LONDON – The United Kingdom’s Prime Minister Boris Johnson strengthened his influence over cabinet ministers Thursday with a reshuffle marked by Sajid Javid’s shock resignation as Chancellor of the Exchequer.
A member of Javid’s team said Johnson had offered to keep the chancellor in his role if he agreed to fire his special advisors and replace them with others vetted by Downing Street.
“The chancellor said no self-respecting chancellor would accept those terms,” the source told press.
Johnson’s move came despite previous assurances that he would not make any major changes to the Treasury while the UK navigated the tricky waters of the Brexit negotiations and prepared to post its Budget in March.
Political observers were quick to underline Javid’s disastrous relationship with Dominic Cummings, the PM’s influential chief advisor and architect of the Vote Leave campaign.
Conservative MP and former banker Rishi Sunak, who is seen as a Johnson ally, replaced Javid.
It is a meteoric rise for a politician who just seven months ago was working as a parliamentary under-secretary in the housing ministry.
Downing Street said it would now share a single team of special advisors with the Treasury, demonstrating Johnson’s bid to centralize his powers.
Shadow Chancellor John McDonnell of the left-wing Labour Party said: “This is a historical record. A government in chaos within weeks of an election. It’s clear Dominic Cummings has won the battle to take absolute control of the Treasury and has installed his stooge as the Chancellor.”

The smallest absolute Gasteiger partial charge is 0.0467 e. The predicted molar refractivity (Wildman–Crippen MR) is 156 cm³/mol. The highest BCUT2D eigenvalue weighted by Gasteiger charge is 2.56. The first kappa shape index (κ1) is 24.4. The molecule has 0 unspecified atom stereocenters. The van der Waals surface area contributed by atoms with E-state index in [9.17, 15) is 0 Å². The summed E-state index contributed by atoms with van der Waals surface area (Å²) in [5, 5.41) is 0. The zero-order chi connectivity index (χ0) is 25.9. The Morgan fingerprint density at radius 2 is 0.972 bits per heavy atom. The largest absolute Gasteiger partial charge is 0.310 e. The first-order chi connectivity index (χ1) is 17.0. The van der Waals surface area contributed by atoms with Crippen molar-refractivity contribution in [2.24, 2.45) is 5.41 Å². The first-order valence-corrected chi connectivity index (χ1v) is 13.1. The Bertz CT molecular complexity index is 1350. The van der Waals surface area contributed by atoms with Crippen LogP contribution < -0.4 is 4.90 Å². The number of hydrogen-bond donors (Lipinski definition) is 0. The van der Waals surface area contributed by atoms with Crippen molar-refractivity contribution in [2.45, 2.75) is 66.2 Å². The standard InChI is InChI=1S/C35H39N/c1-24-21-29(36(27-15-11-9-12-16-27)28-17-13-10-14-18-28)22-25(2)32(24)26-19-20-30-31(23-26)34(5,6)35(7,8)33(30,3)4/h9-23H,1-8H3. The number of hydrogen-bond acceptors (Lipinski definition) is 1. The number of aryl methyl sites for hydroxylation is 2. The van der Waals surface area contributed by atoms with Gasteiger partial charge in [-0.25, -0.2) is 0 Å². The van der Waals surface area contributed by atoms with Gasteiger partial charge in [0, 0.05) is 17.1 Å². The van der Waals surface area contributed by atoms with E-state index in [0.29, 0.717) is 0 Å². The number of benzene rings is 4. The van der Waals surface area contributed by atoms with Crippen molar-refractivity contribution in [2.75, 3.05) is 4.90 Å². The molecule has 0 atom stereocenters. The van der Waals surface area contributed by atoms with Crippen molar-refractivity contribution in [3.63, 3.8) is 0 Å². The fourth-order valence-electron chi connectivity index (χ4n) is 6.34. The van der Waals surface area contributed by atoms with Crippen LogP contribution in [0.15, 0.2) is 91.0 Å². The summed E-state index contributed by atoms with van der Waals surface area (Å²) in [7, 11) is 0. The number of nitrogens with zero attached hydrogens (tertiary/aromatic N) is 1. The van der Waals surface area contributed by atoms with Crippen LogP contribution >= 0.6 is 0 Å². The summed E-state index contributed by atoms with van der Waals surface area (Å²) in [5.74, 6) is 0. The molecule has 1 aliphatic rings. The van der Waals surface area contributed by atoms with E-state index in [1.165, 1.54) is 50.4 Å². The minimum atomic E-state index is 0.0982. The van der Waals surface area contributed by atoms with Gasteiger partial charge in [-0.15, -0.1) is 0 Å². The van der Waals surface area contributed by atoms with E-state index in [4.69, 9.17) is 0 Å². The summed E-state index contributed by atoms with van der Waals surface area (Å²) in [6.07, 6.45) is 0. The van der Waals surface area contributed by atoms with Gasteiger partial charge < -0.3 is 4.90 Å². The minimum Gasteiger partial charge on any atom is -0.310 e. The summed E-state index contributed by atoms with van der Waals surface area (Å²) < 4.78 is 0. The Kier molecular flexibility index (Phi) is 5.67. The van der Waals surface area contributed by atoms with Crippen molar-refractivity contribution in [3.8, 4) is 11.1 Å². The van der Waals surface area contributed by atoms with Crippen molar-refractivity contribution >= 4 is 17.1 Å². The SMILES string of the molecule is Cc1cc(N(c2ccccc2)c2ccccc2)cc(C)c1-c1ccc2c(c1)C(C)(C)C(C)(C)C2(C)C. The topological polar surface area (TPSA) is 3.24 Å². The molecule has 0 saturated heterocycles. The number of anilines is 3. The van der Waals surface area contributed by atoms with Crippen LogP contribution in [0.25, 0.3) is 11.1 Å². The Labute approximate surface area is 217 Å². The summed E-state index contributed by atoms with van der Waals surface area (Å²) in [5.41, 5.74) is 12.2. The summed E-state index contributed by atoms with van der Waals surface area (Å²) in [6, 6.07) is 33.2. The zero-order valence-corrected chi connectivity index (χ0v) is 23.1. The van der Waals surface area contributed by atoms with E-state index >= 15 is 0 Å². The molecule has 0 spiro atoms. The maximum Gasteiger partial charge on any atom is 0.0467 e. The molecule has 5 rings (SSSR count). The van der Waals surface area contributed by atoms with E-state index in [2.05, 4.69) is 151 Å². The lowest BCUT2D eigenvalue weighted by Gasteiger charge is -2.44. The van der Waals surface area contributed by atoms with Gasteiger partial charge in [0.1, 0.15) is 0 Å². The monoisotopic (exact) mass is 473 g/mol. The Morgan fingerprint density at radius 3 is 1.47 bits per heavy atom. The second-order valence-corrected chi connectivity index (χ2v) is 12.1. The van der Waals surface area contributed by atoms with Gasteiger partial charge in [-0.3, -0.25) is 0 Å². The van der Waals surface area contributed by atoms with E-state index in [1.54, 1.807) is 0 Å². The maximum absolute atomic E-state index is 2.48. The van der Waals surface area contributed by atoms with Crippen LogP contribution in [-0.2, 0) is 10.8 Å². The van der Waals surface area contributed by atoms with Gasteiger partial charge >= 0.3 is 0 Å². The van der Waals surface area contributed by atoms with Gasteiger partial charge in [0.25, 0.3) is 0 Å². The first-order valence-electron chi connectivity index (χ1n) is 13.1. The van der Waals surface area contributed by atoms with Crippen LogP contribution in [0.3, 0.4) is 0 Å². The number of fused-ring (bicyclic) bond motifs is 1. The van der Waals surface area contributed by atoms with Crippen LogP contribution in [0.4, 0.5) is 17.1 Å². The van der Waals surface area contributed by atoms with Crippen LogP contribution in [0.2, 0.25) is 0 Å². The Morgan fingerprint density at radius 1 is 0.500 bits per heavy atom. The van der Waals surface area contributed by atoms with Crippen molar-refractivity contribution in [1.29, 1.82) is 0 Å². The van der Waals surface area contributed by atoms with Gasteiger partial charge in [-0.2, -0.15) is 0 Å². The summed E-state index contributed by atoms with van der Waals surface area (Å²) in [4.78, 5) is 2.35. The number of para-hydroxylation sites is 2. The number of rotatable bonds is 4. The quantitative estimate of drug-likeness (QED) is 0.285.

While deep changes were taking place in the Treasury, other big hitters Priti Patel and Dominic Raab kept their jobs as home secretary and foreign secretary respectively.
Among those packing their bags was Julian Smith, the Northern Ireland secretary, who leaves just weeks after helping restore the devolved power-sharing chamber of Stormont to get local lawmaking up-and-running after years of deadlock.
He said it had been his “biggest privilege” to serve the people of Northern Ireland.
The Republic of Ireland’s Taoiseach Leo Varadkar described Smith as “one of Britain’s finest politicians of our time.”
The changes in government come as Johnson tries to shore up support in Westminster to push through plans for a highspeed rail network in England.
The country is also about to be submerged in complicated trade negotiations with the EU following its departure from the bloc on 31 January.